CHOICE July 2014 vol. 51 no. 11
51-6425 JF229 2012-45392 CIP
Cameron, Maxwell. Strong constitutions: social-cognitive origins of the separation of powers. Oxford, 2013. 255p bibl index afp ISBN 9780199987443, $65.00 Cameron, Maxwell (author)
In this imaginative and readable book, Cameron (Univ. of British Columbia) provides a learned defense of the separation of powers. While not disputing the importance of the separation of powers as a source of restraint in democratic theory, the author contends that the concept allows for collective action, which can promote and sustain democratic regimes. Other conceptions of the separation of powers are integrated into his critique, as well as the importance of divided power in promoting the survival of any government. The separation of powers, if rightly understood, actually strengthens regimes. The refinement of democratic institutions is also based on the "social-cognitive" aspects of politics, especially the use of language that encourages "collective organization." The value of a written constitution is yet another extension of this analysis. Other factors in addition to language, including collective bargaining and "democratized" technologies, can aid the evolution of the "social-cognitive" contribution to the separation of powers. For the nonspecialist, the book also contains many useful assessments of a wide range of political thinkers, from Aristotle to F. A. Hayek. The tome is one of the most insightful defenses of the separation of powers to appear in many years. Summing Up: Highly recommended. Upper-division undergraduate, graduate, and research collections.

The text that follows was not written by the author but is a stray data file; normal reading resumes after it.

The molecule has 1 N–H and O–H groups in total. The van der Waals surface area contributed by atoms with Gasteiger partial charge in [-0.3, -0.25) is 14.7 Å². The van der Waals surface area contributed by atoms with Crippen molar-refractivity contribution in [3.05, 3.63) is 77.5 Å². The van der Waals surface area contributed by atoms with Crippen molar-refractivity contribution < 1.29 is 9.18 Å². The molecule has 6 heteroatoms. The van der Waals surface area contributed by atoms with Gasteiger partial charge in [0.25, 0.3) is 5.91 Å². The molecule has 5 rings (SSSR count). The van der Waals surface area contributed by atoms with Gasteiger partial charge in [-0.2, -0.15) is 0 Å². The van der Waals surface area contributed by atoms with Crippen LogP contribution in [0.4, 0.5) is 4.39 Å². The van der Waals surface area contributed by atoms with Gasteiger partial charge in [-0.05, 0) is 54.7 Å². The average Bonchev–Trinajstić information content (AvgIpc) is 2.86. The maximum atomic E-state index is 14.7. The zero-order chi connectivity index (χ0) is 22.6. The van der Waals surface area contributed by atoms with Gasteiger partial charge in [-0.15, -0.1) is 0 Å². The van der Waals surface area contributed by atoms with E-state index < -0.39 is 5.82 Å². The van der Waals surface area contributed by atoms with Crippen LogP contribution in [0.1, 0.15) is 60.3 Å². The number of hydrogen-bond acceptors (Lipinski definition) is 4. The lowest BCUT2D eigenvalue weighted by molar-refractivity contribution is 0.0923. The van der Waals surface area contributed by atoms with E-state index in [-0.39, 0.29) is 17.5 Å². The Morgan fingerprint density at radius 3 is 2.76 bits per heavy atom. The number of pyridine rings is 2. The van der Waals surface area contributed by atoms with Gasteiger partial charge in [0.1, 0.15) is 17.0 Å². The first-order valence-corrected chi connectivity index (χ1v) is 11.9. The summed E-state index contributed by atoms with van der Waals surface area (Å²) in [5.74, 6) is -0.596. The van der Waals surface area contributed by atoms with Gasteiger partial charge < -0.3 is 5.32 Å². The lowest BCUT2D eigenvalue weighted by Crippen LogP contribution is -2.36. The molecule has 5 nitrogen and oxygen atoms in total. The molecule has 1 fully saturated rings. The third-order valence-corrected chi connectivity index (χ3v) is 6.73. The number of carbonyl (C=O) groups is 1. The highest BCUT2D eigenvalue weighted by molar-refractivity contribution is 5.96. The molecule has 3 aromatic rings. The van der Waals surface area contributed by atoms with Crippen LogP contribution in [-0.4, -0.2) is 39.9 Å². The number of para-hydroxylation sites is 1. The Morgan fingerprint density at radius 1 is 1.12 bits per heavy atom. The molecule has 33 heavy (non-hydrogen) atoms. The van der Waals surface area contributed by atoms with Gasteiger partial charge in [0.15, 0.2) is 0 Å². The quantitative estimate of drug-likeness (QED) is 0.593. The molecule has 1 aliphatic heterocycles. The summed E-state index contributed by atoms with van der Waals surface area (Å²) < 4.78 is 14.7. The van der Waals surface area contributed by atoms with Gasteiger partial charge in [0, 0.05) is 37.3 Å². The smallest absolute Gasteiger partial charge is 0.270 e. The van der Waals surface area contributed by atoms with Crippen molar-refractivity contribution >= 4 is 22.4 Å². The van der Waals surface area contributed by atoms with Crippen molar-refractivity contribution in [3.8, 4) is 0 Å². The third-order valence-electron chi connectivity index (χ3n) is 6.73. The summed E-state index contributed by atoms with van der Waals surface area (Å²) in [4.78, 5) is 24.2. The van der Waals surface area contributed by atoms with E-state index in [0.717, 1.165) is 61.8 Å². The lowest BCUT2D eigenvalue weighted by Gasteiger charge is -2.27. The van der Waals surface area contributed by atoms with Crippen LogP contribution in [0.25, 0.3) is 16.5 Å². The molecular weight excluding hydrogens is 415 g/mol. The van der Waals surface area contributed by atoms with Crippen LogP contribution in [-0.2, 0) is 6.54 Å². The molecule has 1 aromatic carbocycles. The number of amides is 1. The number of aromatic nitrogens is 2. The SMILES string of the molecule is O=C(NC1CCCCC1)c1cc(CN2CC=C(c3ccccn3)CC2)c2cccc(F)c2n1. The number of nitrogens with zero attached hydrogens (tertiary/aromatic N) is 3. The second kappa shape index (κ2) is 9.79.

--H. L. Cheek Jr., East Georgia State College